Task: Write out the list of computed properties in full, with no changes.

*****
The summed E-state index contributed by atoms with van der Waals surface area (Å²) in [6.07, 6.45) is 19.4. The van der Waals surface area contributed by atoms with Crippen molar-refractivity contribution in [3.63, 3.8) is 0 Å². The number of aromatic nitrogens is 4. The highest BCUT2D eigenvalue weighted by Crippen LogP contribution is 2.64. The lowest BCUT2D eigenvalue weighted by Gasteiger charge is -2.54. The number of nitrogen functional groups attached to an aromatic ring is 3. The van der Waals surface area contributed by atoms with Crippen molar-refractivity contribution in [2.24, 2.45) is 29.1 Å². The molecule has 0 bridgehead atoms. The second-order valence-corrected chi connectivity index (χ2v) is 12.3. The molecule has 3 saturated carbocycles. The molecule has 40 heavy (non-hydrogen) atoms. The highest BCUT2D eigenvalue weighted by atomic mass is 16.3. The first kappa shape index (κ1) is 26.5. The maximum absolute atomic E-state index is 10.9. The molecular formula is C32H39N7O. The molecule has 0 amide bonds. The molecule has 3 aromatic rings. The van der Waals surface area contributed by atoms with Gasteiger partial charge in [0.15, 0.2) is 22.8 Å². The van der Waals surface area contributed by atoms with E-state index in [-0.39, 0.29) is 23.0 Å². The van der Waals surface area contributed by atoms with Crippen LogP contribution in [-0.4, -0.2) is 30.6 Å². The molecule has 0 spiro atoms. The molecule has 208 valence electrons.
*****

The summed E-state index contributed by atoms with van der Waals surface area (Å²) in [6.07, 6.45) is 19.4. The van der Waals surface area contributed by atoms with Crippen molar-refractivity contribution in [3.63, 3.8) is 0 Å². The number of aromatic nitrogens is 4. The highest BCUT2D eigenvalue weighted by Crippen LogP contribution is 2.64. The lowest BCUT2D eigenvalue weighted by Gasteiger charge is -2.54. The number of nitrogen functional groups attached to an aromatic ring is 3. The van der Waals surface area contributed by atoms with Crippen molar-refractivity contribution in [2.24, 2.45) is 29.1 Å². The molecule has 0 bridgehead atoms. The second-order valence-corrected chi connectivity index (χ2v) is 12.3. The molecule has 3 saturated carbocycles. The molecule has 40 heavy (non-hydrogen) atoms. The highest BCUT2D eigenvalue weighted by atomic mass is 16.3. The first kappa shape index (κ1) is 26.5. The maximum absolute atomic E-state index is 10.9. The molecular formula is C32H39N7O. The molecule has 0 amide bonds. The molecule has 3 aromatic rings. The van der Waals surface area contributed by atoms with Gasteiger partial charge in [0.15, 0.2) is 22.8 Å². The van der Waals surface area contributed by atoms with E-state index in [-0.39, 0.29) is 23.0 Å². The van der Waals surface area contributed by atoms with Crippen LogP contribution in [-0.4, -0.2) is 30.6 Å². The molecule has 0 spiro atoms. The molecule has 208 valence electrons.